For the last couple of days, we have been taking a closer look at some of our maths manipulative materials; doing some individual and 'with-a-partner' investigations. Pretty much anything goes, although it has to have some connection with the world of mathematics.
Let's take a closer look at some of what has been going on!
To begin with, Virginia and Meghna decided to make tens with their Unifix cubes. 'We are making patterns with two colours,' said Meghna. 'Yes,' added Virginia. 'We made groups of ten and sorted them and put them together.'
When they had finished, Owen spotted that they had made 15 sticks of ten altogether. 'You have used 150 cubes,' he told them.
Sivert also made tens with his cubes. 'I am trying to use 100 cubes,' he said. 'I will be using ten tens!'
How many has he got so far?
Now, what about this for a long column of cubes? It was the start of Harrison's huge challenge.....
.....which needed to be carried to the floor when he ran out of desk! 'I am going to make 100,' he began. 'No, I think it will be more than 100.' He clicked together cubes.....
.....and eventually made them go all the way round the carpet. Sadly lunchtime got in the way of us finding out exactly how many there were in all. But we all agreed it was more than 100!
Thomas and Quentin also liked the idea of trying to make their cubes go all the way round the carpet.
'We're trying to make a circle,' said Quentin.
'And we're going to count them,' added Thomas, somewhat optimistically.
For one of her investigations, Shani started with a pile of cubes. 'I am putting them together. I am seeing which one is the highest,' she explained.
Tatiana was working with buttons. 'I have sorted them by colour,' she began. 'Yellows are here, blues here, reds here. I am going to count to see which has the most.'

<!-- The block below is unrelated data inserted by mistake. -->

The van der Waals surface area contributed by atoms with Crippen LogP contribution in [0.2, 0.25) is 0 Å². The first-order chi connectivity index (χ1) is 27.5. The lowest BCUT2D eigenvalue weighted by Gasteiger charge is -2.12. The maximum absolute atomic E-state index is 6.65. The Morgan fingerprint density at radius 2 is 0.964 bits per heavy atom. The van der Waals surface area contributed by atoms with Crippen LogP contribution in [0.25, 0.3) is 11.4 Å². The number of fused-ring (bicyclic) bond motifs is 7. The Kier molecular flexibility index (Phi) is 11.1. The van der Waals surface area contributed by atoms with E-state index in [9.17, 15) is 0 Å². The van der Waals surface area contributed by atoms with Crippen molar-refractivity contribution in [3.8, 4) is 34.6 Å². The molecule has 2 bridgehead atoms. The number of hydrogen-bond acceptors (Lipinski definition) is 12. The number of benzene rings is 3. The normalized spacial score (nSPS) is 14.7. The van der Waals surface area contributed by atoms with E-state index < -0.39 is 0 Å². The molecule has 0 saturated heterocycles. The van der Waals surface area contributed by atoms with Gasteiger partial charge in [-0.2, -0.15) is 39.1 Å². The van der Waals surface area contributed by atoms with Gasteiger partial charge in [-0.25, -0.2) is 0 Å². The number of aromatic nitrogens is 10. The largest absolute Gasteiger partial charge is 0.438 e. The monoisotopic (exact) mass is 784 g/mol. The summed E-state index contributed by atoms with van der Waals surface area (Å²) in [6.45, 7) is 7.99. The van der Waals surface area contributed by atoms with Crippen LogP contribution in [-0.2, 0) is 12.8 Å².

'I used triangles and squares to make a pattern,' explained Aabis.
Look what else you can make using just squares and triangles:
and look what you can do with just circles:
Shabano put her buttons in pairs.
'I have made a pattern using triangles,' said Tommy.
'Then you can put them together like this.....
.....or like this.....'
Seyf lined up some rows of sorting bears. 'That's a pattern,' he said. 'It is green green green, blue blue blue, green green green, blue blue blue.....'
Raamy also used bears. 'I have 11 green bears,' he announced.
Mark counted 24 orange bears in his pattern. (Unfortunately though, the photographer cropped a few of them out of the picture.....how many are missing, I wonder)
Sharukh made a pattern of bears with Leon. 'We are going to find out how many bears we there are in our pattern,' he explained.
Chloe and Viivi wanted their bears to look rather more regimented. They were trying to line up pairs of baby bears in rows of ten.....
How many baby bears did they use altogether? They had 6 rows of ten.....
Leon continued working with sorting bears. 'I am making the same pattern as the carpet,' he told us. 'Blue, yellow, blue, yellow.....'
Martin used pattern blocks to make this pattern:
'I used ten orange squares,' he said.
Shani also used pattern blocks to make a very complex pattern. It began like this.....
.....and by the time she had finished, she had used 24 white shapes.
If you start with a hexagon.....
just look what you can make.....
What shapes do you see immediately surrounding the hexagon?
If you don't fancy making intricate patterns, how about sorting and counting?
How many hexagons can you count? Are there more triangles than hexagons? What other questions can you ask?
Harrison and Owen worked together with pattern blocks. 'We are making a beehive,' explained Harrison.
'We are using all yellow and all hexagons,' added Owen.
When shapes fit together like this, with no gaps, it is called tessellation. How can you find out what other shapes 'tessellate'?
Of course, this is just a 'snapshot' of what we got up to, but I think you can see that a lot of thinking and learning went on and importantly, a lot of fun was had at the same time.